By: Darrelyn L. Tutt

    In snyc.
    A simple swing on a jungle-gym conveying.
    She's stretched out like a board with her legs and arms extended, gripping the metal chains, gaining momentum with a cycle of knee and elbow bends, reaching higher and higher for the sky.
    She looks into the sun, lays her head back, and laughs openly.
    Beautiful. Energizing. Engaging.
    She's not alone ...
    A beautiful little boy is extended on top of her, laid back in perfect mimicry and symmetry against her body. His head is pressed tighly against her breast, forced down by gravity's pull into an intense embrace.
     Together their faces are lifted toward the sun. Higher and higher they go ... feet almost touching the sky.
    Shouting and laughing in a triumphant language, the little boy is shrieking in pure and utter delight,
    "Higher ... go higher."
    And together they go.
    The shadows dance and the memories are pure.
    The little boy and his "Me-ma" share their secrets and love for life ...
    On a single swing.
    "Emotion is energy in motion."
    -Peter Mcwilliams


    By: Darrelyn Tutt

    I have a very quiet friend,
    Her name is solitude;
    She fills the busy world of talk,
    With silent interlude.

    She speaks a tranquil language true,
    Yet never fills the air,
    With simple talk or idle chat,
    And yet I know she’s there.

    For solitude communicates,
    A message of her own;
    She beckons and invites me,
    “Come away and come alone.”

    In conduct so becoming,
    And an invitation free;
    She offers timely friendship,
    And she wisely counsels me.

     I have a very quiet friend,
    Her name is solitude;
    No other friend so faithful been,
    As silent interlude.
    “Without great solitude no serious work is possible.”
    -Pablo Picasso


    By: Darrelyn L. Tutt

    Grab a cup of coffee ...  and respond reflectively to the twelve questions presented.
    Your answers may surprise and challenge you:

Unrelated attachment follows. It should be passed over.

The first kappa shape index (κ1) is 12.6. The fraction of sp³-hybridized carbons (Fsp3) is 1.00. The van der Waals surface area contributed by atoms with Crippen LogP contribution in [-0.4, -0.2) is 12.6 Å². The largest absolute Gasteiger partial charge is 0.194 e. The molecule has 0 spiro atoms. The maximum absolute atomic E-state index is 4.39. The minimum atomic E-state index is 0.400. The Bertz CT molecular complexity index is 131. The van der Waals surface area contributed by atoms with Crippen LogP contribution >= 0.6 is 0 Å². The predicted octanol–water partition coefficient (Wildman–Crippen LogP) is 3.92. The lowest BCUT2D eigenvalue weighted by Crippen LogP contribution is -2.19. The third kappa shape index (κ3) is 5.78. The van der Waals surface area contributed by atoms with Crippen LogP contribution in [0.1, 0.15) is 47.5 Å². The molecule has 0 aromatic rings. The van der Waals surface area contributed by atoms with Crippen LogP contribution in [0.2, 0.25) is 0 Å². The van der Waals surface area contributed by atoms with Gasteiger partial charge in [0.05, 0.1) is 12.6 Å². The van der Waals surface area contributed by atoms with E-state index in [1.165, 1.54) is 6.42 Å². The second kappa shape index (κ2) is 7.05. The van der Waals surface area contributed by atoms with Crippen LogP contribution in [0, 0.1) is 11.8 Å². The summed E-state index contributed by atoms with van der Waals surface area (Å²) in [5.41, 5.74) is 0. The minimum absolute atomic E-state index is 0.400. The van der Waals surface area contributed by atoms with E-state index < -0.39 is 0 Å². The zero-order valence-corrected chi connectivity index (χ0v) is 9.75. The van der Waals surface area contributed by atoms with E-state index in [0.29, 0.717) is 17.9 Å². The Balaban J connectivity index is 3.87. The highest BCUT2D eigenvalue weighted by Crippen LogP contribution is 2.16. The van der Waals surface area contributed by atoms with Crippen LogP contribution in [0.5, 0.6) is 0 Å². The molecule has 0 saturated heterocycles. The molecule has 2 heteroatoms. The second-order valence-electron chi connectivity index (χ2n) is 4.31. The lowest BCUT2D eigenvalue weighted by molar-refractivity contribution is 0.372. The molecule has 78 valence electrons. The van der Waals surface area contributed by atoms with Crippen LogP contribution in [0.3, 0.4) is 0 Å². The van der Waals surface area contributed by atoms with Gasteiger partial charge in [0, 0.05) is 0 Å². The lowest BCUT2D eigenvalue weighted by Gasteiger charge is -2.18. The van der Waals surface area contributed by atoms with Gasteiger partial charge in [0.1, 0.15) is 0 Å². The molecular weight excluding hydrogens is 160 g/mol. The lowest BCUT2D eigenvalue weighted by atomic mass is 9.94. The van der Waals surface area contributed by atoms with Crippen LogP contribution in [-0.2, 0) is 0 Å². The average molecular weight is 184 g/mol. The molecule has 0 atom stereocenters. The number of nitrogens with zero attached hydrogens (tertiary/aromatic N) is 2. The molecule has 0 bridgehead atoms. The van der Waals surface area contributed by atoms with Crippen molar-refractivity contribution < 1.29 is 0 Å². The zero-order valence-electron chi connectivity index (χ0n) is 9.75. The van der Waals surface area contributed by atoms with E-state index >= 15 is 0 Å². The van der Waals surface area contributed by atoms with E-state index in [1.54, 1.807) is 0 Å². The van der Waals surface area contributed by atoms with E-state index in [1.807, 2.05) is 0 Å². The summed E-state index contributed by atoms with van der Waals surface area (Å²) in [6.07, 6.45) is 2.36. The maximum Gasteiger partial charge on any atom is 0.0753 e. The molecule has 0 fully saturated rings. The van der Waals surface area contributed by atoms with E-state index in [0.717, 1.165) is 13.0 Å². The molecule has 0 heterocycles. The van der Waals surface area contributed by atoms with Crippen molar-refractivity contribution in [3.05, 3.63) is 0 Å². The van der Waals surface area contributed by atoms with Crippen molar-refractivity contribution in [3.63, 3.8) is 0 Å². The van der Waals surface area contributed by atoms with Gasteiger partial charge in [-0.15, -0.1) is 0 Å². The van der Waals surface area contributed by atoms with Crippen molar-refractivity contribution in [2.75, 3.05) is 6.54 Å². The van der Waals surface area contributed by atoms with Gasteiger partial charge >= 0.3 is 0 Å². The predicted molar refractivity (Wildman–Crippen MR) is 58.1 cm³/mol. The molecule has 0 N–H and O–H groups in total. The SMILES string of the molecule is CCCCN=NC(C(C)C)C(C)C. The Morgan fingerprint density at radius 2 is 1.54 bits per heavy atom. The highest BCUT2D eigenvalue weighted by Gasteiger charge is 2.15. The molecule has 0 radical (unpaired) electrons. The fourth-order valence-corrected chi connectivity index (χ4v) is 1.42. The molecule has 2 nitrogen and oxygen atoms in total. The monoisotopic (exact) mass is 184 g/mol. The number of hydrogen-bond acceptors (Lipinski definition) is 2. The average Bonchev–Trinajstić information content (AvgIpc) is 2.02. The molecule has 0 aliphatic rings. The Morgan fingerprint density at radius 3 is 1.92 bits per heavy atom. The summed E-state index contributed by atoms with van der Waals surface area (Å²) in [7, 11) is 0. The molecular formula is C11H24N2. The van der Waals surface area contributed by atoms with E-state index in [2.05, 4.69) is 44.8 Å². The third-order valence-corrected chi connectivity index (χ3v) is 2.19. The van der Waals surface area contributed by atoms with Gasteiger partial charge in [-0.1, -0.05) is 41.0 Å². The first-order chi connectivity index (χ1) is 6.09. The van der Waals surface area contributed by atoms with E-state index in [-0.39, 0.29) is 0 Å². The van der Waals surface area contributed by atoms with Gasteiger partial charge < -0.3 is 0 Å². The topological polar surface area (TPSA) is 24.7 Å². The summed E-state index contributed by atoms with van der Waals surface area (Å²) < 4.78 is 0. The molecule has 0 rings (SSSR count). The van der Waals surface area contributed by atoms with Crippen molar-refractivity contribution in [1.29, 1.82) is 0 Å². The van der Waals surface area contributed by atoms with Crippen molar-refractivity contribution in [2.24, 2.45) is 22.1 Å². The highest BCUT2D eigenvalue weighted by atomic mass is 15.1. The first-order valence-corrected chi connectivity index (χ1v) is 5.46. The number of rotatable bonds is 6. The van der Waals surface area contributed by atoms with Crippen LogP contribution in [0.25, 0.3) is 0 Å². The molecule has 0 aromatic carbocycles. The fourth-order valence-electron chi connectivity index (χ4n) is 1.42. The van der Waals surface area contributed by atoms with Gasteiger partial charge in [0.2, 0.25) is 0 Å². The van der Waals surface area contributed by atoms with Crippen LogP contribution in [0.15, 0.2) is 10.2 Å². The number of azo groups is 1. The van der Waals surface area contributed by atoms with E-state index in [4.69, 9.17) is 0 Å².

1) What are your short and long range goals. How quickly and concretely can you identify them? 
    *Individuals with specific goals are more deliberate, disciplined, and successful in life than those without.
    2) If you could spend a fun day doing whatever you wanted and with whoever you wanted, what would you do and who would you do it with?
    When was the last time you enjoyed a fun day?
    3) Consider the last funeral you attended.
    What impact (positive or negative) did that individual have on you?
    What impact did you have on them?
    4) Songs, lyrics, and quotes tend to lodge themselves in our minds for a reason. What words are being rehearsed in yours and for what reason?
    5) Reflect on two individuals, past and present, who inspire and challenge you.
    What traits do they possess that draw you?
    6) Outside of your spouse and family members, who are your closest friends?
    Do you respect them and do you wish to become like them?
     Your response is a direct revelation about you. Do you like who you're becoming?
    7) Name five traits you possess.
    Did you find yourself selecting negative or positive traits?
    Your answer is quite a revelation of your attitude toward yourself.
    Which trait matters most to you?
    8) What subjects do you possess the most knowledge about and what conversations generate the most interest in you?
    Who are you passing that knowledge off to that would most benefit?
    9) Consider three lessons you've learned the hard way and identify them in concrete terms.
    How do these lessons continue to affect your life in positive and progressive ways?
    10) What obstacles stand between you and your goals or desires?
    What will you do "today" to arrive one step closer?
    11) What do you believe about God and eternity?
    What does the amount of time you give spiritual matters suggest to you?
    12) Recall the three most intimate acts you've ever experienced.
    Reflect on them carefully and consider what they reveal to you about your defining of intimacy and "why" they had such a profound effect on you.
    Remove yourself unapologetically from frenzied activity and allow your mind, soul, and spirit time to process and absorb your experiences, reflections, and answers.
    Your responses are a revelation about you and, if you're listening closely, wield the power to communicate a profound message to you.
    Also ...
    Consider which of the twelve questions you found yourself returning to and which questions you most enjoyed answering or found most provoking. These, also, are a revelation about you and identify something important going on in you.
    Be gentle with yourself in your answers.
    Be thoughtful.
    Be honest.
    And above all ...
     Be intentional about the life you live.
    "Still around the corner there may wait;
    A new road or a secret gate."


    By: Darrelyn L. Tutt

    The heart of man is a barren place,
    And the soul of man is dry;
    Tis the recognition of this truth,
    That precedes God’s vast supply.

    Not a thing on earth, not a wealth beside,
    Can assist nor aid estate;
    But the depth, and height, and the grace of God,
    Who perceives man’s needy state.

    From a place on high, from a realm unseen,
    Lies an access to the throne;
    From the Holy Mount flows a healing fount,